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South African Journal of Science

On-line version ISSN 1996-7489
Print version ISSN 0038-2353

S. Afr. j. sci. vol.103 n.3-4 Pretoria Mar./Apr. 2007




Importance value of landscapes, flora and fauna to Tsonga communities in the rural areas of Limpopo province, South Africa



Brandon P. AnthonyI; Edward G. BellingerII

IEnvironmental Sciences and Policy Department, Central European University, Nádor u. 9, Budapest, Hungary
IISchool of Biological Sciences, University of Manchester, Oxford Rd, Manchester, M13 9PL, U.K




Many parts of the former homeland areas of South Africa are believed to be experiencing environmental scarcity, and are increasingly vulnerable to resource over-exploitation. Frequently, these areas are adjacent to formally protected areas and present unique challenges in integrating biodiversity conservation and sustaining livelihoods, especially for resource-dependent rural communities. Although studies have been undertaken on the use of various plants by Tsonga communities, and the economic value of specific taxa, no investigation on the relative importance value that considers both wild flora and fauna, together with landscapes, has been carried out previously in the former Gazankulu homeland. We used a weighted ranking exercise for nine focus groups within three rural villages bordering the Kruger National Park, which are largely dependent on wild resources, to assess the relative importance of landscape units and species-level biodiversity. Landscape units, particularly forest/bush and river/stream, were found to be extensively used in meeting community needs, across a range of resource use categories including maintaining socio-cultural norms. Moreover, landscape units vary among villages and age/gender regarding how they contribute to sustaining livelihoods. In total, 162 taxa were identified, with two taxa (Sclerocarya birrea subsp. caffra; Ficus spp.) exploited in up to seven use categories. Sclerocarya birrea, Combretum imberbe and Colophospermum mopane were the most highly valued species among those surveyed, contributing 22% to the overall value of wild flora and fauna in the area. Of those identified, 28 faunal (60%) and 10 floral (8.7%) taxa are listed in either IUCN, national or provincial protected species schedules. Based on combined Local Users Value scores, over 20% of all biodiversity value for local communities comes from protected tree species. Similarly, faunal taxa with enhanced protection constitute almost 12% of all local biodiversity value. In developing strategies for resource conservation, it is necessary to recognize this widespread use of the natural environment and the wild products, including those under formal protection, exploited by local people.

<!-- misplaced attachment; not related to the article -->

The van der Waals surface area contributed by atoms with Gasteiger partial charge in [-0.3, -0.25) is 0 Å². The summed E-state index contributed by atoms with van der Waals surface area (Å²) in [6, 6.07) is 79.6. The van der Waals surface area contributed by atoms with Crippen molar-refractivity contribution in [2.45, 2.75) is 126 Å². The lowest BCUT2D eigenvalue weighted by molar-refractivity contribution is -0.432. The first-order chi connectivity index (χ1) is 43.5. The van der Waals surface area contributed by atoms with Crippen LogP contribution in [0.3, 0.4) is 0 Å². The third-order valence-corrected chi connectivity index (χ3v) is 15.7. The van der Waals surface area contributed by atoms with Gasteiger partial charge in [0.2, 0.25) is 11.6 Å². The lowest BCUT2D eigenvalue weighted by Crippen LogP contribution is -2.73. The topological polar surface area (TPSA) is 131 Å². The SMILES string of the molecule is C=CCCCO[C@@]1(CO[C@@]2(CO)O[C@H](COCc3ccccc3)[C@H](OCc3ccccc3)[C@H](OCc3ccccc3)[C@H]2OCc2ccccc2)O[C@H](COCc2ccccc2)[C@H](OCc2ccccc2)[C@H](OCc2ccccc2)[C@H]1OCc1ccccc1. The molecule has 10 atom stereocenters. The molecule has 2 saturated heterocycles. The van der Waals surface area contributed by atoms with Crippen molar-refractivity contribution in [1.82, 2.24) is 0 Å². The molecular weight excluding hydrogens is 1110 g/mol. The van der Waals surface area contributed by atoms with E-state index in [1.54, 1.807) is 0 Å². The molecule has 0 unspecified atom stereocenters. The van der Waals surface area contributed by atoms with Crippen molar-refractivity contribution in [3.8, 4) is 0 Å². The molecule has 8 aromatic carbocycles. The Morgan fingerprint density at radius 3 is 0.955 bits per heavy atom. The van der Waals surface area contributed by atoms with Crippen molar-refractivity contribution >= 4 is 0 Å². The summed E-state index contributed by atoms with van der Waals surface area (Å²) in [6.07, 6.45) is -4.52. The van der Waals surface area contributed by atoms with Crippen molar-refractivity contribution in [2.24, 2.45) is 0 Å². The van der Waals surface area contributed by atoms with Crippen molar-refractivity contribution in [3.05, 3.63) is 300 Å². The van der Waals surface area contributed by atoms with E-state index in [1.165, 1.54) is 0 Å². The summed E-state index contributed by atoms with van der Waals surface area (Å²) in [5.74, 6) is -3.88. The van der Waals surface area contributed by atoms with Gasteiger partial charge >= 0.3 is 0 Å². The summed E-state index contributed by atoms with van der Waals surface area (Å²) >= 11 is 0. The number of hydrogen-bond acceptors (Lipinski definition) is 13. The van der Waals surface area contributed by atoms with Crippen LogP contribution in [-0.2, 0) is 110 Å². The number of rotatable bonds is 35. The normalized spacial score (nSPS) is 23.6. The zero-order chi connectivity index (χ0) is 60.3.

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Received 16 May 2006
Accepted 2 January 2007.



We thank the Central European University Joint Student-Faculty Research Grant for funding assistance; traditional authorities in Maphophe, Peninghotsa and Ndindani villages for logistical support; and all the focus group participants. Comments by anonymous reviewers improved an earlier draft of this text.
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